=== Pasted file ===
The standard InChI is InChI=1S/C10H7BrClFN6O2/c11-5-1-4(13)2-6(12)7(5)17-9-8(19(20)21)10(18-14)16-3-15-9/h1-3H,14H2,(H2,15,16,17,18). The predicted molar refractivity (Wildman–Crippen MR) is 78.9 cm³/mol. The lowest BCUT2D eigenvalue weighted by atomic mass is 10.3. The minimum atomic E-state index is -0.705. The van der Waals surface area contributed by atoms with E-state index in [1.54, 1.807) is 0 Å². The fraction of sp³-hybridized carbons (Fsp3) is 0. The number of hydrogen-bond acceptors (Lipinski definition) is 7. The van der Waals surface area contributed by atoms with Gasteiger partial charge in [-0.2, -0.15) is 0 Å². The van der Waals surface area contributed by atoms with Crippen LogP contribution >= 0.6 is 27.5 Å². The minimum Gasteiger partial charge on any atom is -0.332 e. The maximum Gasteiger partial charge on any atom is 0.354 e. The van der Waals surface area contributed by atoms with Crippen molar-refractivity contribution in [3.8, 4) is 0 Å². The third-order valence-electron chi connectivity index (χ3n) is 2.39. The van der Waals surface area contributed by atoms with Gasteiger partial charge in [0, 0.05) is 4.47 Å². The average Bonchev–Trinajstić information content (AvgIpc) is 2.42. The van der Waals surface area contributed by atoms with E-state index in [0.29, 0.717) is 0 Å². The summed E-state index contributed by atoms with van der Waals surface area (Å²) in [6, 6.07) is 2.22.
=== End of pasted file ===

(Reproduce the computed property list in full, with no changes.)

The standard InChI is InChI=1S/C10H7BrClFN6O2/c11-5-1-4(13)2-6(12)7(5)17-9-8(19(20)21)10(18-14)16-3-15-9/h1-3H,14H2,(H2,15,16,17,18). The predicted molar refractivity (Wildman–Crippen MR) is 78.9 cm³/mol. The lowest BCUT2D eigenvalue weighted by atomic mass is 10.3. The minimum atomic E-state index is -0.705. The van der Waals surface area contributed by atoms with E-state index in [1.54, 1.807) is 0 Å². The fraction of sp³-hybridized carbons (Fsp3) is 0. The number of hydrogen-bond acceptors (Lipinski definition) is 7. The van der Waals surface area contributed by atoms with Gasteiger partial charge in [-0.2, -0.15) is 0 Å². The van der Waals surface area contributed by atoms with Crippen LogP contribution >= 0.6 is 27.5 Å². The minimum Gasteiger partial charge on any atom is -0.332 e. The maximum Gasteiger partial charge on any atom is 0.354 e. The van der Waals surface area contributed by atoms with Crippen molar-refractivity contribution in [3.8, 4) is 0 Å². The third-order valence-electron chi connectivity index (χ3n) is 2.39. The van der Waals surface area contributed by atoms with Gasteiger partial charge in [0, 0.05) is 4.47 Å². The average Bonchev–Trinajstić information content (AvgIpc) is 2.42. The van der Waals surface area contributed by atoms with E-state index in [0.29, 0.717) is 0 Å². The summed E-state index contributed by atoms with van der Waals surface area (Å²) in [6, 6.07) is 2.22.